It's not a particularly difficult operation, provided you have the necessary tools. The toughest part will probably be getting the nut off the strut rod. You said that the lower ball joints were replaced. Did they remove the control arm to do that, or were they able to do it with the control arm still on the car? If they removed the control arm from the car, you might consider getting new nuts to go back on the strut rod. They are a very tight fit on the rod, and removing them twice might make them a little looser than they should be. Here is the sequence I followed when I did mine. Since I don't know how much experience you or your son have mechanically, I will assume you are fairly green. Please don't be offended. All fasteners on this car are metric, but standard sizes can be used in some instances.
Jack the car up on one side and place a jackstand under the frame where the front end of the strut rod goes through. The tire only needs to be a few inches off the ground. OK, the tire is off. Take the top end of the sway bar link loose from the spindle. Back the nut out until it is flush with the end of the stud, and give it a good whack with a large hammer. Try to do this with one or two hits if possible. When loose, remove the nut. You'll have to push the end of the sway bar down with a long pry bar to get the stud out of the spindle, then just rotate it forward to get it out of the way.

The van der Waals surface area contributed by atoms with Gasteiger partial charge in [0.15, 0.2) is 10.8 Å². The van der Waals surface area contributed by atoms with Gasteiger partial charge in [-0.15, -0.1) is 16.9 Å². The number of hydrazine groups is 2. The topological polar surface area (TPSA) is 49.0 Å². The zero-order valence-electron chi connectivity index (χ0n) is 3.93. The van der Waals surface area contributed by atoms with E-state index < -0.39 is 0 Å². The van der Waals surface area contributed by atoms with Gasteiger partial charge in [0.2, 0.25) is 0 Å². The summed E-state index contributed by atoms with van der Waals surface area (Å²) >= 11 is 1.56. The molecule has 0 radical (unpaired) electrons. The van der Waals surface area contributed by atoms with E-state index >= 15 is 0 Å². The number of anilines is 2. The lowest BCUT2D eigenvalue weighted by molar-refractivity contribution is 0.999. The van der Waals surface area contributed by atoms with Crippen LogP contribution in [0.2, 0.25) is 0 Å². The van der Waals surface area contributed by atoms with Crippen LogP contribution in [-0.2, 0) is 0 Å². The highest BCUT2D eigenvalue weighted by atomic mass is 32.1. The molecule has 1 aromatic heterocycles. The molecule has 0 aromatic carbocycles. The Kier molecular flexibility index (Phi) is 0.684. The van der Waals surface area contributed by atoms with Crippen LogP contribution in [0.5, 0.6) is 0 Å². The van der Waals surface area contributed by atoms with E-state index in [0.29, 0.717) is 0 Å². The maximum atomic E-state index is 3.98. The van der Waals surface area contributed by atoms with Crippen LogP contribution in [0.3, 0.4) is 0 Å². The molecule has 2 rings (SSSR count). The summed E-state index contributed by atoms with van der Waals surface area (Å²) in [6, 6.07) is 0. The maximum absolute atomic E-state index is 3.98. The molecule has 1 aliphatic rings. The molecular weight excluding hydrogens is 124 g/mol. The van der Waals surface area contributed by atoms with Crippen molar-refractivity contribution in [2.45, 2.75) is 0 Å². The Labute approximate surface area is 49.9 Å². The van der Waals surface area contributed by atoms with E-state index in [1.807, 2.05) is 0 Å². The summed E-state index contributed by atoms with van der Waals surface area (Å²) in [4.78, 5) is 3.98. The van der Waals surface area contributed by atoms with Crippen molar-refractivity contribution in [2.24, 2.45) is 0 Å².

Remove the brake caliper (T50 torx bit required), work it between the spindle and shock/spring, and suspend it from the hole you will find in the frame at the front of the wheel well. A coat hanger works well for this. Try not to kink or damage the brake hose. Then remove the caliper mounting bracket and brake disc. You may need to use a 6" C-clamp to press in the piston a little bit to get it off. It won't take much!!